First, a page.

Instructional Course 102
Revision Anterior Cruciate Ligament Surgery
Bernard R. Bach, Jr, M.D.
nterior cruciate ligament (ACL) reconstructionsurgery is one of the most frequently performed
perative procedures in orthopaedic surgery. Therere estimates that 100,000 new ACL injuries occurnnually. Marked improvements have occurred in theast 15 years with regard to graft selection, tunnellacement, graft fixation, and rehabilitation that haveesulted in predictable outcomes for ACL surgerysing patellar tendon, hamstring, quadriceps tendon,utograft, and allograft tissues. Nevertheless, mosttudies report a clinical failure rate of between 10%nd 15% at short- and intermediate-term follow-ps.1-3 Increasing numbers of ACL reconstructionailures are being seen.4-11 The purpose of this articles to discuss the etiology of failure, approaches to theailed ACL patient, surgical technique issues, andesults of revision ACL surgery.7
The author has been in practice since 1986 and haserformed nearly 1,200 ACL reconstructive surgeries.atellar tendon autograft has been the predominantraft source in over 90% of the primary ACL surger-es, and between 75 and 100 ACL reconstructions areerformed annually. Of note is that my personal revi-ion rate has been less than 1%, although our clinicalollow-up studies would suggest a 10% failure rate.urrently, between 5 and 10 ACL failures are revisednnually; the majority of these patients are referred tour center. Nonirradiated patellar tendon allografts arehe primary graft choice in the majority of these pa-ients.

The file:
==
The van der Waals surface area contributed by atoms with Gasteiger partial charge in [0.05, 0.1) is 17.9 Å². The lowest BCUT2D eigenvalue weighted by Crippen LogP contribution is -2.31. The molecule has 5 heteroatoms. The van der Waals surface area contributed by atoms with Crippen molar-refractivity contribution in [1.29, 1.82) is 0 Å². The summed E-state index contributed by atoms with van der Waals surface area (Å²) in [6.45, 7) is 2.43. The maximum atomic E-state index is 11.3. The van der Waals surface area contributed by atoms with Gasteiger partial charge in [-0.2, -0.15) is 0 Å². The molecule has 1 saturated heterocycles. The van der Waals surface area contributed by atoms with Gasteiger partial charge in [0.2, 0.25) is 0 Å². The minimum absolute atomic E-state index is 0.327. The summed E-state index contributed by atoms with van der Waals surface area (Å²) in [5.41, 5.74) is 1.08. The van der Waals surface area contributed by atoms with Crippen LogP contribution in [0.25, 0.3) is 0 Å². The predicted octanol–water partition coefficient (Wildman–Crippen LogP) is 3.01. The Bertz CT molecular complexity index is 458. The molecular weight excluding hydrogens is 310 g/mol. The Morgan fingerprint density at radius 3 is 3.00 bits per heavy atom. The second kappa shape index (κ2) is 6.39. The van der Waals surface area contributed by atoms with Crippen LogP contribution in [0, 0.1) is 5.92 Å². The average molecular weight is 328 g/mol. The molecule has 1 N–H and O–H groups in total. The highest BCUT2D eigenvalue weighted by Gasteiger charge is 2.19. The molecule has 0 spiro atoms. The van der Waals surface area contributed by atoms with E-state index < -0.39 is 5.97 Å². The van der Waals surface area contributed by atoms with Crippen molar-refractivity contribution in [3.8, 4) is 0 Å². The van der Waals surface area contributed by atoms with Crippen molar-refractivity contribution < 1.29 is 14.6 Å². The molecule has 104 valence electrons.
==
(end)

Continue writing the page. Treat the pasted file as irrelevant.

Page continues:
My revision experience is reflective of the matura-ion of my practice. In the first 5 years of, between986 and 1991, I had minimal experience (n 2) with
Address correspondence to Bernard R. Bach, Jr., M.D., 1725 W.arrison St, Suite 1063, Chicago, IL 60612, U.S.A. E-mail:[email protected] 2003 by the Arthroscopy Association of North America0749-8063/03/1910-0103$30.00/0
4 Arthroscopy: The Journal of Arthroscopic and Related Surger
evision surgery. In the second 5 years, between 1991nd 1996, 19 patients underwent revision reconstruc-ion. In the third 5-year period, 34 patients were re-erred for revision surgery. Over the last 2 years2001-2003) 26 revisions were performed. Througheptember 2003, the author has performed 81 revisionCL reconstructions, 71 of whom were referred to ourractice. More than 80% of these patients underwentonirradiated patellar tendon allograft revision sur-ery (Fig 1), 15% underwent patellar tendon autograftevision, and in 5% of the patients other tissues weresed. The majority of patients referred to our practicead failed patellar tendon autograft surgery. Thirty-hree of 34 of these individuals underwent revisionndoscopically; 19 were initially reconstructed endo-copically and 14 were performed using a 2-incisionrthroscopic technique. This is reflective of the patel-ar tendon being the predominant graft choice in thehicago area. Eight patients had a primary allograft